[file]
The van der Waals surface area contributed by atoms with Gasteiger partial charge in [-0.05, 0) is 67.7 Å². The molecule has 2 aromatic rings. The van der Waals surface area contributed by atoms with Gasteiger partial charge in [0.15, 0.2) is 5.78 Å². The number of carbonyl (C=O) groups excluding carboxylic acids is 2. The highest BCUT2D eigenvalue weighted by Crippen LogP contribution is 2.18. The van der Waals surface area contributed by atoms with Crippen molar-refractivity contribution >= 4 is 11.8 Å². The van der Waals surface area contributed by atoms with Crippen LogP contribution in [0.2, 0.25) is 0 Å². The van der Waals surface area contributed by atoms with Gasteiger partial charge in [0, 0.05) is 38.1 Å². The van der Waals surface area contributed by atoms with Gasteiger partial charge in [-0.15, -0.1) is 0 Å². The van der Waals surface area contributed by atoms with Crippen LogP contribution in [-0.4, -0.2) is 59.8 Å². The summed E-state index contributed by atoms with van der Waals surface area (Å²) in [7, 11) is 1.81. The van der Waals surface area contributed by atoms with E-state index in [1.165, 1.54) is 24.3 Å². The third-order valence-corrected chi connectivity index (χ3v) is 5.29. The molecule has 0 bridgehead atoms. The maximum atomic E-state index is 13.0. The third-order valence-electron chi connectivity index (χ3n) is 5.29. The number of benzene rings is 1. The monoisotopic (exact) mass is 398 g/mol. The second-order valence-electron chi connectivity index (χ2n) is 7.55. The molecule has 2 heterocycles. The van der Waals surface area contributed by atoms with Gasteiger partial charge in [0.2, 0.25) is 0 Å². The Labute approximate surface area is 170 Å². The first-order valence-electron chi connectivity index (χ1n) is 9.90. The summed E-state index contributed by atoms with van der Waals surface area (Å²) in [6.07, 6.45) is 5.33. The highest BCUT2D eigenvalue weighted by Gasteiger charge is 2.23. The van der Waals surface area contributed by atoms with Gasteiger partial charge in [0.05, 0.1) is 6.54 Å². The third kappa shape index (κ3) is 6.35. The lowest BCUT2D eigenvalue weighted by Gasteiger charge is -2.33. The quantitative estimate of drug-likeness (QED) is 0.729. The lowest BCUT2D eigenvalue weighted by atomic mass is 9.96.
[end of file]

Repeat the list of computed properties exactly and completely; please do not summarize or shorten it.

The van der Waals surface area contributed by atoms with Gasteiger partial charge in [-0.05, 0) is 67.7 Å². The molecule has 2 aromatic rings. The van der Waals surface area contributed by atoms with Gasteiger partial charge in [0.15, 0.2) is 5.78 Å². The number of carbonyl (C=O) groups excluding carboxylic acids is 2. The highest BCUT2D eigenvalue weighted by Crippen LogP contribution is 2.18. The van der Waals surface area contributed by atoms with Crippen molar-refractivity contribution >= 4 is 11.8 Å². The van der Waals surface area contributed by atoms with Crippen LogP contribution in [0.2, 0.25) is 0 Å². The van der Waals surface area contributed by atoms with Gasteiger partial charge in [0, 0.05) is 38.1 Å². The van der Waals surface area contributed by atoms with Gasteiger partial charge in [-0.15, -0.1) is 0 Å². The van der Waals surface area contributed by atoms with Crippen LogP contribution in [-0.4, -0.2) is 59.8 Å². The summed E-state index contributed by atoms with van der Waals surface area (Å²) in [7, 11) is 1.81. The van der Waals surface area contributed by atoms with E-state index in [1.165, 1.54) is 24.3 Å². The third-order valence-corrected chi connectivity index (χ3v) is 5.29. The molecule has 0 bridgehead atoms. The maximum atomic E-state index is 13.0. The third-order valence-electron chi connectivity index (χ3n) is 5.29. The number of benzene rings is 1. The monoisotopic (exact) mass is 398 g/mol. The second-order valence-electron chi connectivity index (χ2n) is 7.55. The molecule has 2 heterocycles. The van der Waals surface area contributed by atoms with Gasteiger partial charge in [0.2, 0.25) is 0 Å². The Labute approximate surface area is 170 Å². The first-order valence-electron chi connectivity index (χ1n) is 9.90. The summed E-state index contributed by atoms with van der Waals surface area (Å²) in [6.07, 6.45) is 5.33. The highest BCUT2D eigenvalue weighted by Gasteiger charge is 2.23. The van der Waals surface area contributed by atoms with Gasteiger partial charge in [0.05, 0.1) is 6.54 Å². The third kappa shape index (κ3) is 6.35. The lowest BCUT2D eigenvalue weighted by Gasteiger charge is -2.33. The quantitative estimate of drug-likeness (QED) is 0.729. The lowest BCUT2D eigenvalue weighted by atomic mass is 9.96.